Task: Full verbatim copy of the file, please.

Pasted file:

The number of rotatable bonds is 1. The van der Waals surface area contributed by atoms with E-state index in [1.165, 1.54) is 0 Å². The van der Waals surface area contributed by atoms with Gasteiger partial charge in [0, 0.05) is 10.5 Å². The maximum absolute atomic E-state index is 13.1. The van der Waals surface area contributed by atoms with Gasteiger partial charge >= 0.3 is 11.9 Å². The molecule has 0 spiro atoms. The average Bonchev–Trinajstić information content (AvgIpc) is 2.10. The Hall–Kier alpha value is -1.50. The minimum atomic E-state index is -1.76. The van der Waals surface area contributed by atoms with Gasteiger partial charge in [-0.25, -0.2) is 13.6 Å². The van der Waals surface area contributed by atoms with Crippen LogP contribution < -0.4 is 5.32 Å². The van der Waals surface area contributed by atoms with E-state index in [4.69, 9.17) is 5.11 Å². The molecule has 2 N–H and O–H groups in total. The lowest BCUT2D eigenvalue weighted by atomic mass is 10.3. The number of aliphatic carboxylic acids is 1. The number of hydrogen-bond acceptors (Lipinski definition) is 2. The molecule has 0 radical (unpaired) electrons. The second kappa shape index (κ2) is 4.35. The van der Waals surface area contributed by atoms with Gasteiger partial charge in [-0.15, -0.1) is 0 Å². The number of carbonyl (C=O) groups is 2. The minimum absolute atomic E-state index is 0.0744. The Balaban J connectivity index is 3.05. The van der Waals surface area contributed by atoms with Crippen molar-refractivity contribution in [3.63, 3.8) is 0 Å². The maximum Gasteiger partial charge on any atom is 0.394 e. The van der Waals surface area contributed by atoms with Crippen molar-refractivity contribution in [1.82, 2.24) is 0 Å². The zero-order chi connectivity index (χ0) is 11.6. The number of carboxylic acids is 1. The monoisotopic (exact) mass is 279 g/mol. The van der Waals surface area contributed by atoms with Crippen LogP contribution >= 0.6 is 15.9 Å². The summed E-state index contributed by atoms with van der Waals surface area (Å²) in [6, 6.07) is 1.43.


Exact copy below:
The number of rotatable bonds is 1. The van der Waals surface area contributed by atoms with E-state index in [1.165, 1.54) is 0 Å². The van der Waals surface area contributed by atoms with Gasteiger partial charge in [0, 0.05) is 10.5 Å². The maximum absolute atomic E-state index is 13.1. The van der Waals surface area contributed by atoms with Gasteiger partial charge >= 0.3 is 11.9 Å². The molecule has 0 spiro atoms. The average Bonchev–Trinajstić information content (AvgIpc) is 2.10. The Hall–Kier alpha value is -1.50. The minimum atomic E-state index is -1.76. The van der Waals surface area contributed by atoms with Gasteiger partial charge in [-0.25, -0.2) is 13.6 Å². The van der Waals surface area contributed by atoms with Crippen LogP contribution < -0.4 is 5.32 Å². The van der Waals surface area contributed by atoms with E-state index in [4.69, 9.17) is 5.11 Å². The molecule has 2 N–H and O–H groups in total. The lowest BCUT2D eigenvalue weighted by atomic mass is 10.3. The number of aliphatic carboxylic acids is 1. The number of hydrogen-bond acceptors (Lipinski definition) is 2. The molecule has 0 radical (unpaired) electrons. The second kappa shape index (κ2) is 4.35. The van der Waals surface area contributed by atoms with Gasteiger partial charge in [-0.15, -0.1) is 0 Å². The number of carbonyl (C=O) groups is 2. The minimum absolute atomic E-state index is 0.0744. The Balaban J connectivity index is 3.05. The van der Waals surface area contributed by atoms with Crippen molar-refractivity contribution in [3.63, 3.8) is 0 Å². The maximum Gasteiger partial charge on any atom is 0.394 e. The van der Waals surface area contributed by atoms with Crippen molar-refractivity contribution in [1.82, 2.24) is 0 Å². The zero-order chi connectivity index (χ0) is 11.6. The number of carboxylic acids is 1. The monoisotopic (exact) mass is 279 g/mol. The van der Waals surface area contributed by atoms with Crippen LogP contribution >= 0.6 is 15.9 Å². The summed E-state index contributed by atoms with van der Waals surface area (Å²) in [6, 6.07) is 1.43.